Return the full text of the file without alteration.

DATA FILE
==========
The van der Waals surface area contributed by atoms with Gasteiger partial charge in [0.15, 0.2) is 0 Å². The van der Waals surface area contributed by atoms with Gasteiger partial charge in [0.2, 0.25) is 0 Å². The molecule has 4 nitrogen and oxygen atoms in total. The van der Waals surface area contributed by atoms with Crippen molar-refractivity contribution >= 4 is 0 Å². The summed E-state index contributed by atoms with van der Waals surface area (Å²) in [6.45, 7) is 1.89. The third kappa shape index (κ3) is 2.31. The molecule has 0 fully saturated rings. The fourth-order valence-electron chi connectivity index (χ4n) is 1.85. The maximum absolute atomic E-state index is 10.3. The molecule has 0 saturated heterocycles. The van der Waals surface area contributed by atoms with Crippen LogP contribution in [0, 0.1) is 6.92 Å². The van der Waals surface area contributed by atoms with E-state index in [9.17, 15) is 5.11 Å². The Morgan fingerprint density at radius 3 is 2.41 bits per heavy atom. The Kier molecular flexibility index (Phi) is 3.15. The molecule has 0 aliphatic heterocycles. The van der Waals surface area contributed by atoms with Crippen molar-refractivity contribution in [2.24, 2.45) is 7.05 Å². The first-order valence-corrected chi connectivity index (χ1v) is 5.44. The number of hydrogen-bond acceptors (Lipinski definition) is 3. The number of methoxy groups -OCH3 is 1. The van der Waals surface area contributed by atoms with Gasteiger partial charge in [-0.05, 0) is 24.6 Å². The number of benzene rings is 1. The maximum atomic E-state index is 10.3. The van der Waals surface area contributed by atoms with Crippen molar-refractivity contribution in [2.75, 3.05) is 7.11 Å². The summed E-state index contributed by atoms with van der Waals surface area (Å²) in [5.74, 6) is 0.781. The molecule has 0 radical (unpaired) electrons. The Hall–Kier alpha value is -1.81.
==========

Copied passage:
The van der Waals surface area contributed by atoms with Gasteiger partial charge in [0.15, 0.2) is 0 Å². The van der Waals surface area contributed by atoms with Gasteiger partial charge in [0.2, 0.25) is 0 Å². The molecule has 4 nitrogen and oxygen atoms in total. The van der Waals surface area contributed by atoms with Crippen molar-refractivity contribution >= 4 is 0 Å². The summed E-state index contributed by atoms with van der Waals surface area (Å²) in [6.45, 7) is 1.89. The third kappa shape index (κ3) is 2.31. The molecule has 0 fully saturated rings. The fourth-order valence-electron chi connectivity index (χ4n) is 1.85. The maximum absolute atomic E-state index is 10.3. The molecule has 0 saturated heterocycles. The van der Waals surface area contributed by atoms with Crippen LogP contribution in [0, 0.1) is 6.92 Å². The van der Waals surface area contributed by atoms with E-state index in [9.17, 15) is 5.11 Å². The Morgan fingerprint density at radius 3 is 2.41 bits per heavy atom. The Kier molecular flexibility index (Phi) is 3.15. The molecule has 0 aliphatic heterocycles. The van der Waals surface area contributed by atoms with Crippen molar-refractivity contribution in [2.24, 2.45) is 7.05 Å². The first-order valence-corrected chi connectivity index (χ1v) is 5.44. The number of hydrogen-bond acceptors (Lipinski definition) is 3. The number of methoxy groups -OCH3 is 1. The van der Waals surface area contributed by atoms with Gasteiger partial charge in [-0.05, 0) is 24.6 Å². The number of benzene rings is 1. The maximum atomic E-state index is 10.3. The van der Waals surface area contributed by atoms with Crippen molar-refractivity contribution in [2.75, 3.05) is 7.11 Å². The summed E-state index contributed by atoms with van der Waals surface area (Å²) in [5.74, 6) is 0.781. The molecule has 0 radical (unpaired) electrons. The Hall–Kier alpha value is -1.81.